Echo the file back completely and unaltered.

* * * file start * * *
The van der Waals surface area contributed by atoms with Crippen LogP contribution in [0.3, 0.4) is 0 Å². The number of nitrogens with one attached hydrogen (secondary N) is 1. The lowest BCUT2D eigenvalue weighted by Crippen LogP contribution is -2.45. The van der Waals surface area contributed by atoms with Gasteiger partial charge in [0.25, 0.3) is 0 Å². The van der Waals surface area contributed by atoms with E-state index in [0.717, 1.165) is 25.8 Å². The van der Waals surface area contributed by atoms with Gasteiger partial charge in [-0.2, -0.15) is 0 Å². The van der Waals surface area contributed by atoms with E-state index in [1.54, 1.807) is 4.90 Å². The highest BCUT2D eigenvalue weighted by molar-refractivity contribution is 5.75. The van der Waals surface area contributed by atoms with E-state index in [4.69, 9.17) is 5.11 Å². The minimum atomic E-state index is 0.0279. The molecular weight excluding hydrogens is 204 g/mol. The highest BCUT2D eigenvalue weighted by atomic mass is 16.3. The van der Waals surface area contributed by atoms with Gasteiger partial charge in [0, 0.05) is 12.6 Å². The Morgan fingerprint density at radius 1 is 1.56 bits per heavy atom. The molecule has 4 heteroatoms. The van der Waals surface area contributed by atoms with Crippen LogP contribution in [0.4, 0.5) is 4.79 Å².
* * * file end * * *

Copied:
The van der Waals surface area contributed by atoms with Crippen LogP contribution in [0.3, 0.4) is 0 Å². The number of nitrogens with one attached hydrogen (secondary N) is 1. The lowest BCUT2D eigenvalue weighted by Crippen LogP contribution is -2.45. The van der Waals surface area contributed by atoms with Gasteiger partial charge in [0.25, 0.3) is 0 Å². The van der Waals surface area contributed by atoms with E-state index in [0.717, 1.165) is 25.8 Å². The van der Waals surface area contributed by atoms with Gasteiger partial charge in [-0.2, -0.15) is 0 Å². The van der Waals surface area contributed by atoms with E-state index in [1.54, 1.807) is 4.90 Å². The highest BCUT2D eigenvalue weighted by molar-refractivity contribution is 5.75. The van der Waals surface area contributed by atoms with E-state index in [4.69, 9.17) is 5.11 Å². The minimum atomic E-state index is 0.0279. The molecular weight excluding hydrogens is 204 g/mol. The highest BCUT2D eigenvalue weighted by atomic mass is 16.3. The van der Waals surface area contributed by atoms with Gasteiger partial charge in [0, 0.05) is 12.6 Å². The Morgan fingerprint density at radius 1 is 1.56 bits per heavy atom. The molecule has 4 heteroatoms. The van der Waals surface area contributed by atoms with Crippen LogP contribution in [0.4, 0.5) is 4.79 Å².